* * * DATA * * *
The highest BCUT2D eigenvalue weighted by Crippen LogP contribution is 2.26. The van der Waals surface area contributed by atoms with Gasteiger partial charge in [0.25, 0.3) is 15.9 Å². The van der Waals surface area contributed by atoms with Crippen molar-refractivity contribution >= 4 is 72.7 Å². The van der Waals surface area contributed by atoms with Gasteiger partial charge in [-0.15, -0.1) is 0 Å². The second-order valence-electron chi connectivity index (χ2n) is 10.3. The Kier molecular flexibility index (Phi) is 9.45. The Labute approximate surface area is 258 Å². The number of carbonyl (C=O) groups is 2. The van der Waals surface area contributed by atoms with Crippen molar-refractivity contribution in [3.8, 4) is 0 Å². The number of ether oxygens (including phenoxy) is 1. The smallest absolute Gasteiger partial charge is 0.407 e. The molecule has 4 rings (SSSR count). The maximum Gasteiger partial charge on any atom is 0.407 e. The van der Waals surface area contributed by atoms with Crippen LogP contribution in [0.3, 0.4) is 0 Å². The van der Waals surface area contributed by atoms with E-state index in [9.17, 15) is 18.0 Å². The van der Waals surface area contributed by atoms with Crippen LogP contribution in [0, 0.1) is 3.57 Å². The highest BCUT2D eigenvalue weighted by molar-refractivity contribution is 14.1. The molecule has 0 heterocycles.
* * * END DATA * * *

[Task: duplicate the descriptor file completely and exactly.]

The highest BCUT2D eigenvalue weighted by Crippen LogP contribution is 2.26. The van der Waals surface area contributed by atoms with Gasteiger partial charge in [0.25, 0.3) is 15.9 Å². The van der Waals surface area contributed by atoms with Crippen molar-refractivity contribution >= 4 is 72.7 Å². The van der Waals surface area contributed by atoms with Gasteiger partial charge in [-0.15, -0.1) is 0 Å². The second-order valence-electron chi connectivity index (χ2n) is 10.3. The Kier molecular flexibility index (Phi) is 9.45. The Labute approximate surface area is 258 Å². The number of carbonyl (C=O) groups is 2. The van der Waals surface area contributed by atoms with Crippen molar-refractivity contribution in [3.8, 4) is 0 Å². The number of ether oxygens (including phenoxy) is 1. The smallest absolute Gasteiger partial charge is 0.407 e. The molecule has 4 rings (SSSR count). The maximum Gasteiger partial charge on any atom is 0.407 e. The van der Waals surface area contributed by atoms with Crippen LogP contribution in [0.3, 0.4) is 0 Å². The van der Waals surface area contributed by atoms with E-state index in [9.17, 15) is 18.0 Å². The van der Waals surface area contributed by atoms with Crippen LogP contribution in [0, 0.1) is 3.57 Å². The highest BCUT2D eigenvalue weighted by molar-refractivity contribution is 14.1. The molecule has 0 heterocycles.